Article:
The Time Machine by H.G. Wells
This is by far my favourite classic (so far at least!). I love H.G. Wells. His books are amazing in both imagination and writing style. In addition to being an exciting novel about time travel, The Time Machine also has an interesting theme about social structures. It's also interesting to see Wells take on the future of mankind. While it's not exactly post-apocalyptic, the decline of humanity is definitely there. I personally find it a refreshing change from the modern apocalyptic trends with nuclear fallout and such. Here, we don't know why humanity fell and only see the last remnants of the event that triggered the decline. I also suggest checking out The Invisible Man (which is rather hilarious) and The War of the Worlds.
Dracula by Bram Stoker
Yep, you knew it was going to be on here. I won't spend too much time on this one, but I will say that Stoker is great at maintaining interest and suspense. Even though everyone knows the story, the little clues that mount up to the reveal of the vampire really tease at the reader. It is a great mystery. Also, Stoker's descriptions are amazing.
Frankenstein by Mary Shelley
This one is also a no-brainer classic. I actually read this for the first time this summer (waaaaay too long of a put off on my part) and it was great. I liked how Shelley makes Dr. Frankenstein very intriguing, especially his obsession and later regret of creating such a monster. Also, the character of the monster is fully fleshed out, not a cardboard cutout that is often seen in film adaptations of the book. I personally found the monster a little whinny, but that's just me.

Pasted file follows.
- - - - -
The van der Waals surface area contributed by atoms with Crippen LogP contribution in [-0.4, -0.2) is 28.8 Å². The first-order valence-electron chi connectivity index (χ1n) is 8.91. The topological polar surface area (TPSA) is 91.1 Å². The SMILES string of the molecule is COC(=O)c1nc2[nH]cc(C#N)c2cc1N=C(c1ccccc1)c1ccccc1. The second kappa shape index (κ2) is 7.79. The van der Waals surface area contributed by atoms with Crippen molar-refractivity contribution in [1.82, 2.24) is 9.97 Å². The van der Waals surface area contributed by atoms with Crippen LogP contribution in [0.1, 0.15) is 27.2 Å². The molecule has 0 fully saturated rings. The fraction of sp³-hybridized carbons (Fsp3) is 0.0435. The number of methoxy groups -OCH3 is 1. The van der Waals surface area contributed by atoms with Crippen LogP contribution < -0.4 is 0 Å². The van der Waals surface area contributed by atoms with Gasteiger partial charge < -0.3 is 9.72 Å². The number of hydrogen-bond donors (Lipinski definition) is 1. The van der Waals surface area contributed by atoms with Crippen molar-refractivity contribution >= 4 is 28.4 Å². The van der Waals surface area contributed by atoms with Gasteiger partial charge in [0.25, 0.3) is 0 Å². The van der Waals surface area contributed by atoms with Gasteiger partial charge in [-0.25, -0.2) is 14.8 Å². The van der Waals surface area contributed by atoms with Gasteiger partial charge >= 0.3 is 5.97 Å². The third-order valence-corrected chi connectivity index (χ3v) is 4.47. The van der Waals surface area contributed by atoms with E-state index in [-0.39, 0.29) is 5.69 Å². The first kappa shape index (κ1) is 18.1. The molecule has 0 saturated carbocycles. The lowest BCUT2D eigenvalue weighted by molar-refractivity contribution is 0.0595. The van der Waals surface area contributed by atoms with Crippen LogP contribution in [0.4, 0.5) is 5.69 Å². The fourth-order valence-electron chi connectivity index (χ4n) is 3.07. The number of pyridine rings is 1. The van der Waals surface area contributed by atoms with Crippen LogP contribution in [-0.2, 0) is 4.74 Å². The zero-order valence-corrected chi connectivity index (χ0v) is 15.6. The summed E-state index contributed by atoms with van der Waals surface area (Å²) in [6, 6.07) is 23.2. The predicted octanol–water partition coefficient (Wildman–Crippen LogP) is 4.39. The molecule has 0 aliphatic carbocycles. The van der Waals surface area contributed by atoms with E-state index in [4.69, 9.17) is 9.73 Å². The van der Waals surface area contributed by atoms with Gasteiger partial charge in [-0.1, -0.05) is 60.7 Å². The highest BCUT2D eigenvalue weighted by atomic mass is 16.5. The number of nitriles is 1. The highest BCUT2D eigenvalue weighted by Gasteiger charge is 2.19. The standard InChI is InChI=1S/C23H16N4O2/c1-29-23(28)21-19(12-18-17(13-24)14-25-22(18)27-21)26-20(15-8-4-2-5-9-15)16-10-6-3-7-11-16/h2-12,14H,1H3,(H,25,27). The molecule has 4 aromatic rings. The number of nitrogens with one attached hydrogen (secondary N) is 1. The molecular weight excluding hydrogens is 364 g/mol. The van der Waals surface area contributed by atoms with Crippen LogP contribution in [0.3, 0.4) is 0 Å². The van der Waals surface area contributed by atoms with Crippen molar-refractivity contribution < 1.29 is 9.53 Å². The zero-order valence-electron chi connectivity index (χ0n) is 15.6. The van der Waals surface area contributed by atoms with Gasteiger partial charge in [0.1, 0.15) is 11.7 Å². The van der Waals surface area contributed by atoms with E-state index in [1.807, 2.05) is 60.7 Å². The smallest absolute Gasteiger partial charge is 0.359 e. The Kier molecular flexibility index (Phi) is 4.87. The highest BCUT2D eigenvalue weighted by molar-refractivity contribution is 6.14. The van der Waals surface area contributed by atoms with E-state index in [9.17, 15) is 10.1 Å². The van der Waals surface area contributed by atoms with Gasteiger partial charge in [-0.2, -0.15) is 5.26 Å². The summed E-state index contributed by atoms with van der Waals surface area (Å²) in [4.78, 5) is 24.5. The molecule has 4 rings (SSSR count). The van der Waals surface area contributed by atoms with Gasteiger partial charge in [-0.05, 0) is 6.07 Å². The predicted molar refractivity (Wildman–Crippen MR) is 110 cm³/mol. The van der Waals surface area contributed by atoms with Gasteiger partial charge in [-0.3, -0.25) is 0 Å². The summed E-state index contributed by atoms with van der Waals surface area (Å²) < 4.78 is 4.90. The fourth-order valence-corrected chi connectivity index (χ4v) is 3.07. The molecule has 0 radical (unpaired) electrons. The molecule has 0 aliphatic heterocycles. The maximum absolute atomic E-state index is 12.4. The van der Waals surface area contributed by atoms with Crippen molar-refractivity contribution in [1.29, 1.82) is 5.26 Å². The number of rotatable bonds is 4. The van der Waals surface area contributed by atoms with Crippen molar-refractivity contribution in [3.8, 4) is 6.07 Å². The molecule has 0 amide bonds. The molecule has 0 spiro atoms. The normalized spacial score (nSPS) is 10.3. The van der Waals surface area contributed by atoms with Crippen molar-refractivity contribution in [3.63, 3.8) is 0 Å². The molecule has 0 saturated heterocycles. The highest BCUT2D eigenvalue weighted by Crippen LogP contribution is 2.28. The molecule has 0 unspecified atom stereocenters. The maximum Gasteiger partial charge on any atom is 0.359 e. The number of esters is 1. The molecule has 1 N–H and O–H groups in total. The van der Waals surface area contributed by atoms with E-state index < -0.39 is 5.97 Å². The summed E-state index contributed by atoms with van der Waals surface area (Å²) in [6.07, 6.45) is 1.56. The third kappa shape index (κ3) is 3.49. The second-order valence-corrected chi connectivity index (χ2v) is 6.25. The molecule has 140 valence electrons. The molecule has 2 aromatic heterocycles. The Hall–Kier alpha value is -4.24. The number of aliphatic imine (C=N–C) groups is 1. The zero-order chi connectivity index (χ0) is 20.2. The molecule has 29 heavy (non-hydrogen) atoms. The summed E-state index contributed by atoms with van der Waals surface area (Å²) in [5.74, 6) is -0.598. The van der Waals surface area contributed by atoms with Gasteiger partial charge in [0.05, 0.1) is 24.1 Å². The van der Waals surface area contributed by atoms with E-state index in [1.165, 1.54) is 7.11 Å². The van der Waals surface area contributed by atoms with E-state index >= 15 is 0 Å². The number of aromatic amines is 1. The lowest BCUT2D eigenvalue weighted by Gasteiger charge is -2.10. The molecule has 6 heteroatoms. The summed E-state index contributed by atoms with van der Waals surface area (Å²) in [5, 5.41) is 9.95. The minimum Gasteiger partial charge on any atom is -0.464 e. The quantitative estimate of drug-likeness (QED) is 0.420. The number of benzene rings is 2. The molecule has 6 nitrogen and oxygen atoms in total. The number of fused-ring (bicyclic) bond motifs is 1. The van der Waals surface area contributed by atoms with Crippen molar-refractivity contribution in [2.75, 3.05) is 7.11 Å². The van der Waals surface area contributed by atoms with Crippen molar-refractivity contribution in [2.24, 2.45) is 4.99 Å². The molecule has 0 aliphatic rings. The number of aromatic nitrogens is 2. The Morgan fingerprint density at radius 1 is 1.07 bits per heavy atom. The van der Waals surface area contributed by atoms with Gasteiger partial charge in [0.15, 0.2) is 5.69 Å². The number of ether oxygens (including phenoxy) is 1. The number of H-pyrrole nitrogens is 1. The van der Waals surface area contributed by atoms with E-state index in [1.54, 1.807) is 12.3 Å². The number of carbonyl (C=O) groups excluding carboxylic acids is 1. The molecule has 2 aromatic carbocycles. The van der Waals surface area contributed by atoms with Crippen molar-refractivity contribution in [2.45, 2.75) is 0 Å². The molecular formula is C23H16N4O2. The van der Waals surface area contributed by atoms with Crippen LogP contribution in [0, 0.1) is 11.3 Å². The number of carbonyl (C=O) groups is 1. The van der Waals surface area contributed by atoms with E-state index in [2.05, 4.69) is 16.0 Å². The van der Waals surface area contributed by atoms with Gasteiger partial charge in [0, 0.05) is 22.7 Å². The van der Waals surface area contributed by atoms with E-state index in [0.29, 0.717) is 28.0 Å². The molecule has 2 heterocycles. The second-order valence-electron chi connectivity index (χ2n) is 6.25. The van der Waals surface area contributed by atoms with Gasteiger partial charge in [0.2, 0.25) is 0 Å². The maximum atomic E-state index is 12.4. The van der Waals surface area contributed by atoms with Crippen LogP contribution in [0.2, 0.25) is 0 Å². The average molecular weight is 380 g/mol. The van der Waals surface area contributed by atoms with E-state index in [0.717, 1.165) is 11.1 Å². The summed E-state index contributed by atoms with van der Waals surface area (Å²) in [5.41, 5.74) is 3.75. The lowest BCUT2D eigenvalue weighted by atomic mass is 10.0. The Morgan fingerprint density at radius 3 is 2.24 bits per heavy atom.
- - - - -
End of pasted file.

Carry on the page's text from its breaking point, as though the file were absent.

Alice's Adventures in Wonderland; Through the Looking Glass by Lewis Carroll
These two are crazy and creative. Definitely don't read one and not the other! I love how wacky and random everything is in these books and how Alice somehow makes them out to be incredibly normal. She is an unusual girl herself. These books are fun, incredibly silly, and also include catchy poetry. What's not to love?
A Tale of Two Cities by Charles Dickens
I love this book. A lot. It's funny because the first time I read this book (in high school) I hated it while I was reading it. Then, the moment I finished it, I loved it. The way all the parts that seem independent all mix together throughout the story is amazing. Also, all the characters are fascinating and unusual in some way. The very character arc that Sidney undergoes is wonderful and really made the book for me. Rereading it is a lot of fun when you know where all the characters eventually end up.
The Odyssey by Homer
This one is really old! Also, not actually written by Homer, just written down first by him (actually, he was telling it aloud and someone else was writing it down, but anyway). This story is amazing and much better than the Iliad, which I find incredibly boring at parts. It is an adventuring and exploring tale, also including some troubles Odysseus faces once he gets home. I am a huge fan of Greek mythology and I really love how Athene just decides to help Odysseus out because he is clever like herself. Wonderful story. Also, if you want to watch a very loose adaptation of the Odyssey, watch O Brother Where Art Thou? It's a very very loose adaptation but entertaining (plus George Clooney, so what's really to complain about?).
That's enough of a list for now, but I will post more books later on (currently in the middle of Twenty Thousand Leagues Under the Sea). And not just classics. I don't just read stuff that was written one hundred years ago ;)